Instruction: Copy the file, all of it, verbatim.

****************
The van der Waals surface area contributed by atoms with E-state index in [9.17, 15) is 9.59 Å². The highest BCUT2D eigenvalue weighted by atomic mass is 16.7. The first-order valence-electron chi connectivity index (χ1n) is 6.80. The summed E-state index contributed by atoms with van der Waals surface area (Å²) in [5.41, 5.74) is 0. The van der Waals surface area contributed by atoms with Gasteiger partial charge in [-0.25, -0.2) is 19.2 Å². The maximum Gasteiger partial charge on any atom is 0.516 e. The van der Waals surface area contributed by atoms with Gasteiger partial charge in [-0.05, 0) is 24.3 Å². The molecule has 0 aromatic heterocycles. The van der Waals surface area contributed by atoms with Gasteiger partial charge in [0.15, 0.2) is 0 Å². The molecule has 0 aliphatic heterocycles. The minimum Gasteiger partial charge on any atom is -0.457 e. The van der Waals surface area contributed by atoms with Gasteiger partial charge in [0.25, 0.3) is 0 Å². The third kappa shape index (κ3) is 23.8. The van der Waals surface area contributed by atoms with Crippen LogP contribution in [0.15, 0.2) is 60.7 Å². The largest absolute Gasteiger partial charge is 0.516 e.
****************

The van der Waals surface area contributed by atoms with E-state index in [9.17, 15) is 9.59 Å². The highest BCUT2D eigenvalue weighted by atomic mass is 16.7. The first-order valence-electron chi connectivity index (χ1n) is 6.80. The summed E-state index contributed by atoms with van der Waals surface area (Å²) in [5.41, 5.74) is 0. The van der Waals surface area contributed by atoms with Gasteiger partial charge in [-0.25, -0.2) is 19.2 Å². The maximum Gasteiger partial charge on any atom is 0.516 e. The van der Waals surface area contributed by atoms with Gasteiger partial charge in [-0.05, 0) is 24.3 Å². The molecule has 0 aromatic heterocycles. The van der Waals surface area contributed by atoms with Gasteiger partial charge in [0.15, 0.2) is 0 Å². The molecule has 0 aliphatic heterocycles. The minimum Gasteiger partial charge on any atom is -0.457 e. The van der Waals surface area contributed by atoms with Gasteiger partial charge in [0.25, 0.3) is 0 Å². The third kappa shape index (κ3) is 23.8. The van der Waals surface area contributed by atoms with Crippen LogP contribution in [0.15, 0.2) is 60.7 Å². The largest absolute Gasteiger partial charge is 0.516 e.